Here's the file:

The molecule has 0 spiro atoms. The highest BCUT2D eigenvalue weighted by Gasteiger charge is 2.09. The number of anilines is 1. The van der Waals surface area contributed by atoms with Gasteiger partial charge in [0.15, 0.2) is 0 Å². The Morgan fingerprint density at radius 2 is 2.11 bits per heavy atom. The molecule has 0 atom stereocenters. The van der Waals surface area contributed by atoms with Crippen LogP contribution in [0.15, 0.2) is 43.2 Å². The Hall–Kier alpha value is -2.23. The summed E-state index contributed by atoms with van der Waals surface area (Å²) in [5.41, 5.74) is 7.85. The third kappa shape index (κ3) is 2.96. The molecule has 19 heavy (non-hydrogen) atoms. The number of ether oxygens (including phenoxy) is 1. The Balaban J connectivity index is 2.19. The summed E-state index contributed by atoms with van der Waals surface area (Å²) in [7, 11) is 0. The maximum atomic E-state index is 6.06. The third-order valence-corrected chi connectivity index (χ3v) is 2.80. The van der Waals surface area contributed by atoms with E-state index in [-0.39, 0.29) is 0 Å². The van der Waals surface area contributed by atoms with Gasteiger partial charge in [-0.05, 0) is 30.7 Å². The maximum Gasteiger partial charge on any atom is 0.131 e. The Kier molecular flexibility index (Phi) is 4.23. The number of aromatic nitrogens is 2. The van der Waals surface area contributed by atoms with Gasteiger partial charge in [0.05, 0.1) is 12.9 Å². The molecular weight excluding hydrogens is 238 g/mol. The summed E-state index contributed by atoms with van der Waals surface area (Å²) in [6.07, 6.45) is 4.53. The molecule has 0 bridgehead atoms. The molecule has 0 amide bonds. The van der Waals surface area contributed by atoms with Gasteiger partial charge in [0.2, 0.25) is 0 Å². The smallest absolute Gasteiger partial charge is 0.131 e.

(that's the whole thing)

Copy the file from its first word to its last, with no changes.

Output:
The molecule has 0 spiro atoms. The highest BCUT2D eigenvalue weighted by Gasteiger charge is 2.09. The number of anilines is 1. The van der Waals surface area contributed by atoms with Gasteiger partial charge in [0.15, 0.2) is 0 Å². The Morgan fingerprint density at radius 2 is 2.11 bits per heavy atom. The molecule has 0 atom stereocenters. The van der Waals surface area contributed by atoms with Crippen LogP contribution in [0.15, 0.2) is 43.2 Å². The Hall–Kier alpha value is -2.23. The summed E-state index contributed by atoms with van der Waals surface area (Å²) in [5.41, 5.74) is 7.85. The third kappa shape index (κ3) is 2.96. The molecule has 19 heavy (non-hydrogen) atoms. The number of ether oxygens (including phenoxy) is 1. The Balaban J connectivity index is 2.19. The summed E-state index contributed by atoms with van der Waals surface area (Å²) in [7, 11) is 0. The maximum atomic E-state index is 6.06. The third-order valence-corrected chi connectivity index (χ3v) is 2.80. The van der Waals surface area contributed by atoms with E-state index in [-0.39, 0.29) is 0 Å². The van der Waals surface area contributed by atoms with Gasteiger partial charge in [-0.05, 0) is 30.7 Å². The maximum Gasteiger partial charge on any atom is 0.131 e. The Kier molecular flexibility index (Phi) is 4.23. The number of aromatic nitrogens is 2. The van der Waals surface area contributed by atoms with Gasteiger partial charge in [0.05, 0.1) is 12.9 Å². The molecular weight excluding hydrogens is 238 g/mol. The summed E-state index contributed by atoms with van der Waals surface area (Å²) in [6.07, 6.45) is 4.53. The molecule has 0 bridgehead atoms. The molecule has 0 amide bonds. The van der Waals surface area contributed by atoms with Gasteiger partial charge in [0.2, 0.25) is 0 Å². The smallest absolute Gasteiger partial charge is 0.131 e.